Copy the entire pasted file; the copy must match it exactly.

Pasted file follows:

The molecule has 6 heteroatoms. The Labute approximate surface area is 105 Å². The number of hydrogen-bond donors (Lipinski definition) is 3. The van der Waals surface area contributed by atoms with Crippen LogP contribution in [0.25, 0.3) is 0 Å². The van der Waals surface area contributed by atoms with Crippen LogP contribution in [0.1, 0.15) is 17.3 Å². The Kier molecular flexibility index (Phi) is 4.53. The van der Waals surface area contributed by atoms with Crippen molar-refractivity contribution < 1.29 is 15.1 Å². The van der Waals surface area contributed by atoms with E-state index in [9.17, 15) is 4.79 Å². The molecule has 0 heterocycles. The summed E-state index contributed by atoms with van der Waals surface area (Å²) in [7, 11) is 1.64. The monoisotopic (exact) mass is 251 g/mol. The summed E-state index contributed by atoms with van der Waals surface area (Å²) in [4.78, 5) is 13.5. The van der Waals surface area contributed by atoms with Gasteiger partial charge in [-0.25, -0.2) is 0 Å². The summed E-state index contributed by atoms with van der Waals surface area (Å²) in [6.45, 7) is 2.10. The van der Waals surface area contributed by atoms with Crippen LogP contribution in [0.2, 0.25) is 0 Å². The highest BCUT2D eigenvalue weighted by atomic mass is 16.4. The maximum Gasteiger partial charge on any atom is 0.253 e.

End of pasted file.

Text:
The molecule has 6 heteroatoms. The Labute approximate surface area is 105 Å². The number of hydrogen-bond donors (Lipinski definition) is 3. The van der Waals surface area contributed by atoms with Crippen LogP contribution in [0.25, 0.3) is 0 Å². The van der Waals surface area contributed by atoms with Crippen LogP contribution in [0.1, 0.15) is 17.3 Å². The Kier molecular flexibility index (Phi) is 4.53. The van der Waals surface area contributed by atoms with Crippen molar-refractivity contribution < 1.29 is 15.1 Å². The van der Waals surface area contributed by atoms with E-state index in [9.17, 15) is 4.79 Å². The molecule has 0 heterocycles. The summed E-state index contributed by atoms with van der Waals surface area (Å²) in [7, 11) is 1.64. The monoisotopic (exact) mass is 251 g/mol. The summed E-state index contributed by atoms with van der Waals surface area (Å²) in [4.78, 5) is 13.5. The van der Waals surface area contributed by atoms with Gasteiger partial charge in [-0.25, -0.2) is 0 Å². The summed E-state index contributed by atoms with van der Waals surface area (Å²) in [6.45, 7) is 2.10. The van der Waals surface area contributed by atoms with Crippen LogP contribution in [0.2, 0.25) is 0 Å². The highest BCUT2D eigenvalue weighted by atomic mass is 16.4. The maximum Gasteiger partial charge on any atom is 0.253 e.